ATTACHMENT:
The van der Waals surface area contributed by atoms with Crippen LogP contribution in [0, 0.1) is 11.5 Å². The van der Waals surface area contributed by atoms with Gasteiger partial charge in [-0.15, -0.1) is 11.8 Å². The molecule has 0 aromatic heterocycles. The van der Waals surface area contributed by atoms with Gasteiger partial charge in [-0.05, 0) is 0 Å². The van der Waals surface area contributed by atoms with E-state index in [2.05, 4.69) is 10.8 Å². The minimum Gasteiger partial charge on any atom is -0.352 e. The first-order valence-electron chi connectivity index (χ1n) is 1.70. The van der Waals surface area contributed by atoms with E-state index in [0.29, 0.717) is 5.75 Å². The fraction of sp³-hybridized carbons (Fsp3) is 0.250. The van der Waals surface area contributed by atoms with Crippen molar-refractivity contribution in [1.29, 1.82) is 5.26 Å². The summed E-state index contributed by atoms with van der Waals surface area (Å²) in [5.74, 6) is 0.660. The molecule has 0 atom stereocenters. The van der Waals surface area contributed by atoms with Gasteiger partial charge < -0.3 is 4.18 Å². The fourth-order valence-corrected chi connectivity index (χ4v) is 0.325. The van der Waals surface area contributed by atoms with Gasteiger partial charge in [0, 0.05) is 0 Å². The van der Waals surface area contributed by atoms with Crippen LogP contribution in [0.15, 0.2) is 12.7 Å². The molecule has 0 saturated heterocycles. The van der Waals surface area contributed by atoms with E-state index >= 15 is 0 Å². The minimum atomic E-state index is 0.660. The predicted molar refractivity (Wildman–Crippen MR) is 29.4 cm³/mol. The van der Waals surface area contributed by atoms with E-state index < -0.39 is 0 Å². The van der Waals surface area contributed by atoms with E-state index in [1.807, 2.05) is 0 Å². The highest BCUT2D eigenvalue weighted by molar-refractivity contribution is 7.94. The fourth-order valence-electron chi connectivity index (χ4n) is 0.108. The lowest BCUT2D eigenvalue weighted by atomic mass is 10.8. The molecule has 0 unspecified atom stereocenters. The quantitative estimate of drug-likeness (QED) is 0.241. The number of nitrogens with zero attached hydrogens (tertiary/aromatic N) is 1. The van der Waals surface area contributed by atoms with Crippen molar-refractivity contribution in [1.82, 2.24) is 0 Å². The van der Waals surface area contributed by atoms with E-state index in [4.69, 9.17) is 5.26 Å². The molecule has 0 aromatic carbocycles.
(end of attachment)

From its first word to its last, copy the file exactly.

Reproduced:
The van der Waals surface area contributed by atoms with Crippen LogP contribution in [0, 0.1) is 11.5 Å². The van der Waals surface area contributed by atoms with Gasteiger partial charge in [-0.15, -0.1) is 11.8 Å². The molecule has 0 aromatic heterocycles. The van der Waals surface area contributed by atoms with Gasteiger partial charge in [-0.05, 0) is 0 Å². The van der Waals surface area contributed by atoms with E-state index in [2.05, 4.69) is 10.8 Å². The minimum Gasteiger partial charge on any atom is -0.352 e. The first-order valence-electron chi connectivity index (χ1n) is 1.70. The van der Waals surface area contributed by atoms with E-state index in [0.29, 0.717) is 5.75 Å². The fraction of sp³-hybridized carbons (Fsp3) is 0.250. The van der Waals surface area contributed by atoms with Crippen molar-refractivity contribution in [1.29, 1.82) is 5.26 Å². The summed E-state index contributed by atoms with van der Waals surface area (Å²) in [5.74, 6) is 0.660. The molecule has 0 atom stereocenters. The van der Waals surface area contributed by atoms with Gasteiger partial charge < -0.3 is 4.18 Å². The fourth-order valence-corrected chi connectivity index (χ4v) is 0.325. The van der Waals surface area contributed by atoms with Gasteiger partial charge in [0, 0.05) is 0 Å². The van der Waals surface area contributed by atoms with Crippen LogP contribution in [0.15, 0.2) is 12.7 Å². The molecule has 0 saturated heterocycles. The van der Waals surface area contributed by atoms with E-state index >= 15 is 0 Å². The minimum atomic E-state index is 0.660. The predicted molar refractivity (Wildman–Crippen MR) is 29.4 cm³/mol. The van der Waals surface area contributed by atoms with E-state index < -0.39 is 0 Å². The van der Waals surface area contributed by atoms with E-state index in [1.807, 2.05) is 0 Å². The highest BCUT2D eigenvalue weighted by molar-refractivity contribution is 7.94. The fourth-order valence-electron chi connectivity index (χ4n) is 0.108. The lowest BCUT2D eigenvalue weighted by atomic mass is 10.8. The molecule has 0 unspecified atom stereocenters. The quantitative estimate of drug-likeness (QED) is 0.241. The number of nitrogens with zero attached hydrogens (tertiary/aromatic N) is 1. The van der Waals surface area contributed by atoms with Crippen molar-refractivity contribution in [1.82, 2.24) is 0 Å². The van der Waals surface area contributed by atoms with E-state index in [4.69, 9.17) is 5.26 Å². The molecule has 0 aromatic carbocycles.